Professor Rod Treyvaud
Principal of the Northern Rivers College of Advanced Education
Dr E.R. Treyvaud was appointed Principal of the Northern Rivers College of Advanced Education (NRCAE) in July 1984. Prior to this appointment, Dr Treyvaud had been a consultant with the World Bank on educational projects in the Solomon Islands. He had also held positions with the Darling Downs Institute of Advanced Education (Dean of the School of Business) and the University of South Pacific (Director of Planning and Development).
In the first year of his appointment, Rod reduced the numerous committees (52) in the NRCAE down to a reasonable number. He redesigned the budget approach and created cost centres which made people accountable for funding. He also created five schools, a postgraduate college and an Indigenous college.
The Institution grew from 900 EFTSL in 1984 to more than 4000 EFTSL by 1993.
Dr Treyvaud also recognised the need for the Institution to work with its communities and business; he secured several large training contracts including Telecom ($4 million), Corrective Services, Ansett Australia and the Solomon Islands government.
In 1989 the 'forced' amalgamation of NRCAE with The University of New England occurred. In the lead up to this amalgamation, Rod and several executives lobbied hard to ensure the legislation underpinning the amalgamated Institution reflected a federated network. This ensured that the campuses of the new Institution to a great extent retained their organisational and management structures.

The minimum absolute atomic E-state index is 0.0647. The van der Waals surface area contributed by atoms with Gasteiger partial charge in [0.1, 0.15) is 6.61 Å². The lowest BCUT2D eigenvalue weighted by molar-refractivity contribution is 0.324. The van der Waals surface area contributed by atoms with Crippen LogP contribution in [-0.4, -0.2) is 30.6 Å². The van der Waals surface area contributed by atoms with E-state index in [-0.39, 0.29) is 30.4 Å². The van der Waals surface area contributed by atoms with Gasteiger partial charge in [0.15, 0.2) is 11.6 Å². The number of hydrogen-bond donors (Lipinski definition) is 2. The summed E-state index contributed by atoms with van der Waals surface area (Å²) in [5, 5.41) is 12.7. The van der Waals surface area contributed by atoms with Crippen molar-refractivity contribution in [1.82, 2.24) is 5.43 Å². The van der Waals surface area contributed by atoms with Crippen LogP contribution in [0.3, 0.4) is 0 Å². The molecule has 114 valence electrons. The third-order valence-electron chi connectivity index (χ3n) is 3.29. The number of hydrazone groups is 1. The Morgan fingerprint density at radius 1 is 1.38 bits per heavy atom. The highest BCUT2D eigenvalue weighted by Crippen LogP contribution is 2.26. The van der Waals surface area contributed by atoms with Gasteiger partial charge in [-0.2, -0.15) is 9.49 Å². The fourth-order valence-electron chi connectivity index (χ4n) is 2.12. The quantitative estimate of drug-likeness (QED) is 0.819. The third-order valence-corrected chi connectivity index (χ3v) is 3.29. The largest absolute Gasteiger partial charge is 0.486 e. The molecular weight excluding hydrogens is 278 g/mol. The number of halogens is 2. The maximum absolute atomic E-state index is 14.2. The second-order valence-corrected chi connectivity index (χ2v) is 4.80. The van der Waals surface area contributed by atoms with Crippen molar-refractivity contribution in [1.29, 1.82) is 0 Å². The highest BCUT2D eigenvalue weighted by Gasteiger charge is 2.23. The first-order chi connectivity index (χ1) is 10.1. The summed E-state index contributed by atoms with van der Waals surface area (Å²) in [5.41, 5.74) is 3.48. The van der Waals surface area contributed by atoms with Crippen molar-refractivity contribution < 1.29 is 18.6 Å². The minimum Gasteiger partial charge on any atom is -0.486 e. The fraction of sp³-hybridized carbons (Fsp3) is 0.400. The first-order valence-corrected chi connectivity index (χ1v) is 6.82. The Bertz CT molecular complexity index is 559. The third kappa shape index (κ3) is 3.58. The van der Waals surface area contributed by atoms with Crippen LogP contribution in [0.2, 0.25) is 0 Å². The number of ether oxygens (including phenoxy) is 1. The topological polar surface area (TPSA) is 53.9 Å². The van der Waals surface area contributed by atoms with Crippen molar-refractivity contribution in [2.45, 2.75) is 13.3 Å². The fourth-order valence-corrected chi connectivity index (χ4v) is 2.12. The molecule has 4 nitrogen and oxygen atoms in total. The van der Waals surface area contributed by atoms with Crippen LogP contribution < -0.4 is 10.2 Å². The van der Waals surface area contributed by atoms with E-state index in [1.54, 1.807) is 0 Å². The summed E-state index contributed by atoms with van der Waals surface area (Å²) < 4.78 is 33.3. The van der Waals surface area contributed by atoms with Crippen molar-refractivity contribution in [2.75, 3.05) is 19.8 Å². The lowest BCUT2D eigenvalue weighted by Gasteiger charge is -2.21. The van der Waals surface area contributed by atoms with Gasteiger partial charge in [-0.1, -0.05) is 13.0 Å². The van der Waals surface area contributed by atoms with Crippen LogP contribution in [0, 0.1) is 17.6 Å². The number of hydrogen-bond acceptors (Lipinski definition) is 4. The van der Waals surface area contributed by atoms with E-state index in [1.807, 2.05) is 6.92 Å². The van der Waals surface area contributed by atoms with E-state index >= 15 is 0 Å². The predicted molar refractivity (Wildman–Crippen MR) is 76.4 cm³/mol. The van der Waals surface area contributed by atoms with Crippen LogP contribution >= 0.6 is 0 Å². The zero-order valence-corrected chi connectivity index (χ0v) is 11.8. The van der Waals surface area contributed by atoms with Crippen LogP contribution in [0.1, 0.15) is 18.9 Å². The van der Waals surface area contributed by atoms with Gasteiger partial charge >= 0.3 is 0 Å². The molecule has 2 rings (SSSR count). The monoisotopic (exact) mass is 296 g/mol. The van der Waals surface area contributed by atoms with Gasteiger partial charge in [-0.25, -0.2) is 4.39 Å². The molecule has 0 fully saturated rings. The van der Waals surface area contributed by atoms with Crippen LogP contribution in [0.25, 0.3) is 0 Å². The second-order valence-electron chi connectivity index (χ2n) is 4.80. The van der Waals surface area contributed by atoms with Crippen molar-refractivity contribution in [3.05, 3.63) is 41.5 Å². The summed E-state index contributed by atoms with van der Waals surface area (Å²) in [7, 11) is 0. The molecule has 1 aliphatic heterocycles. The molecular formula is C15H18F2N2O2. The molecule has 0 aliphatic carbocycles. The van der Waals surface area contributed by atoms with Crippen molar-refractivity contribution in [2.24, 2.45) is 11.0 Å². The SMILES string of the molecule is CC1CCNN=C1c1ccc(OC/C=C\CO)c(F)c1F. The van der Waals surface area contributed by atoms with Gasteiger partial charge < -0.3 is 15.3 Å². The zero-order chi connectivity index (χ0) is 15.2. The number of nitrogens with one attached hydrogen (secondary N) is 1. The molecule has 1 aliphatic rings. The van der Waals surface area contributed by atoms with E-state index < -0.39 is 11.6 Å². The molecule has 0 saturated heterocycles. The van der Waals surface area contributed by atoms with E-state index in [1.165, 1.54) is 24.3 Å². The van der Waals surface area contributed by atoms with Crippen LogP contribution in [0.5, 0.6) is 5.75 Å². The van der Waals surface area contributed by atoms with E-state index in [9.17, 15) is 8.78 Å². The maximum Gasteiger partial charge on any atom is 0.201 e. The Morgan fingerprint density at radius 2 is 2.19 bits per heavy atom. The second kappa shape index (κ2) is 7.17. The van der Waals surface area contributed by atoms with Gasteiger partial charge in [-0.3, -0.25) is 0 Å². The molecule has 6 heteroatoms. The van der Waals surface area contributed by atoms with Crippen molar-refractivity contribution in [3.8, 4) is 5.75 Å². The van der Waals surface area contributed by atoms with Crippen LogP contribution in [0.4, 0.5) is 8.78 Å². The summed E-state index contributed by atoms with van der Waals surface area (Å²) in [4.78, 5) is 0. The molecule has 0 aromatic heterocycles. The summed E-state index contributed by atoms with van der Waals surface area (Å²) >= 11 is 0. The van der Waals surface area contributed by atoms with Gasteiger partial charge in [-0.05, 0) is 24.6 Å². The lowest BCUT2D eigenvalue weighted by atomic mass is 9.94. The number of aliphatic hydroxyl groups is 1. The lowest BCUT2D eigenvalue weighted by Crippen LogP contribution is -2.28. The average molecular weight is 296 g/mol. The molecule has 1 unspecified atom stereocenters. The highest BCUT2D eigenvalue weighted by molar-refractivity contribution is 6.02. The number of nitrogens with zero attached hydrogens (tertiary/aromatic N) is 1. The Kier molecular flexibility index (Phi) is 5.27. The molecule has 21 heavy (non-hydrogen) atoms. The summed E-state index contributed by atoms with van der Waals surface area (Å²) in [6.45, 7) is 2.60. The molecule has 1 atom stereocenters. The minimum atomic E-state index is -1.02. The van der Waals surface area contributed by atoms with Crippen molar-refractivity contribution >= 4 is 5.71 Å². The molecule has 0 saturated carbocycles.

During the amalgamation era of four years (1989-1993), Rod's vision and strategy included the introduction of the first course in tourism in any Australian university. Other new courses included Contemporary Music, Paralegal Studies, Sports Science and Naturopathy.
Rod was appointed a Professor and Deputy Vice Chancellor, UNE Northern Rivers, for the period of the amalgamation and during this period, there were many robust discussions at the Governing Board and committees of the amalgamated Institution. In late 1992, there was a strong sense from both the Northern Rivers campus and to some extent the Armidale Campus that the amalgamation was simply not working. In March 1993 after extensive consultation, the Vice Chancellor of UNE network, proposed to the governing body that the Institution be dis-amalgamated. Rod Treyvaud had played a strong hand in keeping the Northern Rivers campus relatively autonomous and the Minister, The Hon Virginia Chadwick consented to the separation in mid-1993. The new Institution was to be established on 1st January 1994 and was sponsored for five years by the University of New South Wales.
Rod Treyvaud had a strong influence in naming "Southern Cross University". A long list of possible names based on history, people, geography and topography was established with "Southern Cross" being selected.
As part of the dis-amalgamation process, the Minister directed that no senior executive staff of the UNE network were to be appointed to positions in the new Institutions. In 1994, Rod returned to his educational consulting role. He passed away in 1997.
Professor Rod Treyvaud was an energetic, hardworking leader, whose strategic vision helped created the strong foundations upon which Southern Cross University was built.
A building on the Lismore Campus was named after Professor Rod Treyvaud in recognition of his significant contribution to NRCAE, UNE (Northern Rivers) and the preliminary planning and subsequent establishment of Southern Cross University.